Russia Furious Over Journalist Killed in Ukraine; Witness Alleges Devious Plot

In this Monday, June 30, 2014 frame grab provided by Russian Channel One, Anatoly Klyan, the veteran cameraman, who worked for Russia's Channel One and who has been killed in eastern Ukraine when a bus carrying journalists and soldiers' mothers was hit by gunfire, is seen in an undisclosed location.

DONETSK, Ukraine — Moscow expressed outrage on Monday over the shooting death of a Russian state television cameraman in the eastern Ukrainian city of Donetsk overnight, accusing Kiev security forces of targeting its journalists and breaking the president’s promise of a cease-fire. However, details on how the event truly played out are murky.
Anatoly Klyan, 68, an experienced cameraman for Russia’s state-sponsored Channel One was killed after Ukrainian government forces opened fire on a bus carrying conscripts’ mothers and journalists, according to the news channel.

The bus, adorned with peace signs and reportedly carrying mothers of Ukrainian troops barricaded inside the military unit, was first fired upon as it approached the compound, Channel One said. It immediately retreated some 550 yards before stopping and letting passengers outside.
It was then, as a passenger lit a cigarette and a flare from the Ukrainian unit was fired into the night sky that Klyan was shot in the stomach. The driver of the bus, a man dressed in fatigues and donning an orange and black separatist ribbon, was shot in the neck.
But a journalist who was aboard the bus during the shooting told Mashable an alternative story, saying that while the incident was tragic, the event “felt like theater.”
The journalist, who is Russian, spoke on condition of anonymity, because he feared reprisals from colleagues and separatist militiamen for telling a story that contradicted the one presented by Russian state media.
“During the ride I asked some of the mothers about their sons, and they seemed not know anything about their own boys,” he said. Moreover, he alleged that the whole thing was “probably a provocation” to inflame Moscow and heighten tensions between the Kremlin and Kiev.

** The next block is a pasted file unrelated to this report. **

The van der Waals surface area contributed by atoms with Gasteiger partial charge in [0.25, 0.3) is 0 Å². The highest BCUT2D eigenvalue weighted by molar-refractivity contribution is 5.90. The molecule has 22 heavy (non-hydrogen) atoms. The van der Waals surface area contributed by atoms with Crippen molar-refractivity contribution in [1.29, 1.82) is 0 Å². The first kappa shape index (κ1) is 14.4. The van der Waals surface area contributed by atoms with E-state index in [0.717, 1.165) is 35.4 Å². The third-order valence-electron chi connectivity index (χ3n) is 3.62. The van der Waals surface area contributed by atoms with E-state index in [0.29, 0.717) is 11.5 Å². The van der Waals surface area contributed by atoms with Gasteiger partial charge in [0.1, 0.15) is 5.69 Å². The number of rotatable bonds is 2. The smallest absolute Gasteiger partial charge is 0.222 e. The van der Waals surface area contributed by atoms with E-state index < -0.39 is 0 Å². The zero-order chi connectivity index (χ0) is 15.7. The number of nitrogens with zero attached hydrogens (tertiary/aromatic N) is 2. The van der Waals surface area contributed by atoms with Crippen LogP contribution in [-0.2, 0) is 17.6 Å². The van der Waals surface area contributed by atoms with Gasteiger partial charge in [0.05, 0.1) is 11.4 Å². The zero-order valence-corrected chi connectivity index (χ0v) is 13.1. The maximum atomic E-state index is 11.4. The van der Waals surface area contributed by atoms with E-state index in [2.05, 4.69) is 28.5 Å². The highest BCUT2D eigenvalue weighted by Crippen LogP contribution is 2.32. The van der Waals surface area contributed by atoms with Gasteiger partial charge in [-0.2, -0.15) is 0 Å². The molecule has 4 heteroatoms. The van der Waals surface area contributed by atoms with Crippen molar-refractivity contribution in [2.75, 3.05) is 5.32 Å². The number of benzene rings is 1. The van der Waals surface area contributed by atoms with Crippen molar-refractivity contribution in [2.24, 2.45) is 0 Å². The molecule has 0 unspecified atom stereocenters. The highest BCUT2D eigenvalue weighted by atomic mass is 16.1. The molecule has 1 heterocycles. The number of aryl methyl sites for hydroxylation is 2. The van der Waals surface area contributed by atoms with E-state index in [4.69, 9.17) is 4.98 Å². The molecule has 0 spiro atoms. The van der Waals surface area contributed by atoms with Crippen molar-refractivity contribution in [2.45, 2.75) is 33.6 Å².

Footage (embedded below) recorded by Russian journalists from LifeNews shows the driver clutching the back of his head as blood streams down his neck. Behind him, passengers are seen attending to and encouraging a pale and spiritless Klyan slouched in the aisle as the bus trundles away. He later succumbed to his injuries.

Klyan was the fifth journalist to be killed and the third from a Russian state-sponsored news outlet since pro-Russian separatists besieged the eastern Ukrainian regions of Donetsk and Luhansk in April.
“We are outraged with Kiev’s line regarding reporters from Russia working in dangerous conditions in Ukraine and demand that such pursuits and outrage be stopped immediately and those guilty be punished,” the Russian Foreign Ministry said in a statement on Monday.
“A cruel and absolutely illegal manhunt after Russian journalists continues in Ukraine,”
“A cruel and absolutely illegal manhunt after Russian journalists continues in Ukraine,” it added.

State Duma Speaker Sergei Naryshkin said Klyan’s death sends an “alarming signal to the global community” and urged Kiev to investigate the tragedy, adding that he was “deeply grieving.”
“He was our colleague, too, having accreditation with the State Duma,” Naryshkin told reporters after a Duma Council meeting on Monday.
Naryshkin also alleged that the killing was targeted.
“There are valid reasons to believe that he was killed precisely because of what he did as a profession,” he said.

Anatoly Klyan, 68, who had worked for the state channel for 40 years, was the fifth journalist to be killed since the fighting began in April between Ukrainian government troops and armed pro-Russia separatists.
The two other Russian journalists were killed on June 17 by mortar fire during clashes between Ukrainian and separatist forces near Luhansk. An Italian journalist and his Russian translator were also cut down by mortar fire, but during fighting in the separatist bastion Sloviansk, Donetsk region on May 24.
Meanwhile, fighting continued overnight and on Monday afternoon between Ukrainian government forces and pro-Russian separatist fighters on the outskirts of Sloviansk and in Metalist despite a truce called more than a week ago that was set to end Monday night.
The ceasefire, first introduced on June 20, is set to expire Monday night at 10 p.m. local time. Poroshenko is still considering an extension, which his Russian counterpart Vladimir Putin has pushed for.

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